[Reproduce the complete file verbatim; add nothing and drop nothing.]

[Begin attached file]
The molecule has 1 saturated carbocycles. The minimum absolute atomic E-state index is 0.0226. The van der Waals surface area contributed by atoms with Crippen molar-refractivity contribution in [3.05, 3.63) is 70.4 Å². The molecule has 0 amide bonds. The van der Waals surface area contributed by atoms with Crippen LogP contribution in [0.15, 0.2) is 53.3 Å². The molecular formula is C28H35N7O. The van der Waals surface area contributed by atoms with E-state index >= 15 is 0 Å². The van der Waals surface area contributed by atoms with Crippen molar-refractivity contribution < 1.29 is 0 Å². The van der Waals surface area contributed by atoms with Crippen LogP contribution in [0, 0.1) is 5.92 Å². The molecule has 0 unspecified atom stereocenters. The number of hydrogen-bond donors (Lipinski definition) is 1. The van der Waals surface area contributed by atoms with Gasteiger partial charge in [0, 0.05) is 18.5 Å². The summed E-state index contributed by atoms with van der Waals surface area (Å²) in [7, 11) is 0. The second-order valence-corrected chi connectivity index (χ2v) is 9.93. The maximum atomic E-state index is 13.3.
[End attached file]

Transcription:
The molecule has 1 saturated carbocycles. The minimum absolute atomic E-state index is 0.0226. The van der Waals surface area contributed by atoms with Crippen molar-refractivity contribution in [3.05, 3.63) is 70.4 Å². The molecule has 0 amide bonds. The van der Waals surface area contributed by atoms with Crippen LogP contribution in [0.15, 0.2) is 53.3 Å². The molecular formula is C28H35N7O. The van der Waals surface area contributed by atoms with E-state index >= 15 is 0 Å². The van der Waals surface area contributed by atoms with Crippen molar-refractivity contribution < 1.29 is 0 Å². The van der Waals surface area contributed by atoms with Crippen LogP contribution in [0, 0.1) is 5.92 Å². The molecule has 0 unspecified atom stereocenters. The number of hydrogen-bond donors (Lipinski definition) is 1. The van der Waals surface area contributed by atoms with Gasteiger partial charge in [0, 0.05) is 18.5 Å². The summed E-state index contributed by atoms with van der Waals surface area (Å²) in [7, 11) is 0. The second-order valence-corrected chi connectivity index (χ2v) is 9.93. The maximum atomic E-state index is 13.3.